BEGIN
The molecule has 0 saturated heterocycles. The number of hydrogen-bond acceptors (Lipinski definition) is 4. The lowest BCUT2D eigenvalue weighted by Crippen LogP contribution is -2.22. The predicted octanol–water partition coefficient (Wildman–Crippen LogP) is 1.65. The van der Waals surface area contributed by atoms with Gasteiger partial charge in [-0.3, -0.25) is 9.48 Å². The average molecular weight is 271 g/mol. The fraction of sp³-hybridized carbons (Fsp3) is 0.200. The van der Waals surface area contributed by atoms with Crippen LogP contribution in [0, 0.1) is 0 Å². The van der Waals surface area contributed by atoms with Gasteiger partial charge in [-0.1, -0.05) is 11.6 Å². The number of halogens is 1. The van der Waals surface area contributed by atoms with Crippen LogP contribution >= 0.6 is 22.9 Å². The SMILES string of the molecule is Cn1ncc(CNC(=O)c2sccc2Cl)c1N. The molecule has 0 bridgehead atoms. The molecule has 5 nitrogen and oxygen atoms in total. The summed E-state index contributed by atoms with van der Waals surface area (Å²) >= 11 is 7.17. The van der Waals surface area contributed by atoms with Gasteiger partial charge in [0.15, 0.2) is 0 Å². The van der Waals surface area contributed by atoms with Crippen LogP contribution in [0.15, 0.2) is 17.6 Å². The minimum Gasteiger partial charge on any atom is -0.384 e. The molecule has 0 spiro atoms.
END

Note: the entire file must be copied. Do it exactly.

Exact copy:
The molecule has 0 saturated heterocycles. The number of hydrogen-bond acceptors (Lipinski definition) is 4. The lowest BCUT2D eigenvalue weighted by Crippen LogP contribution is -2.22. The predicted octanol–water partition coefficient (Wildman–Crippen LogP) is 1.65. The van der Waals surface area contributed by atoms with Gasteiger partial charge in [-0.3, -0.25) is 9.48 Å². The average molecular weight is 271 g/mol. The fraction of sp³-hybridized carbons (Fsp3) is 0.200. The van der Waals surface area contributed by atoms with Crippen LogP contribution in [0, 0.1) is 0 Å². The van der Waals surface area contributed by atoms with Gasteiger partial charge in [-0.1, -0.05) is 11.6 Å². The number of halogens is 1. The van der Waals surface area contributed by atoms with Crippen LogP contribution >= 0.6 is 22.9 Å². The SMILES string of the molecule is Cn1ncc(CNC(=O)c2sccc2Cl)c1N. The molecule has 0 bridgehead atoms. The molecule has 5 nitrogen and oxygen atoms in total. The summed E-state index contributed by atoms with van der Waals surface area (Å²) >= 11 is 7.17. The van der Waals surface area contributed by atoms with Gasteiger partial charge in [0.15, 0.2) is 0 Å². The van der Waals surface area contributed by atoms with Crippen LogP contribution in [0.15, 0.2) is 17.6 Å². The minimum Gasteiger partial charge on any atom is -0.384 e. The molecule has 0 spiro atoms.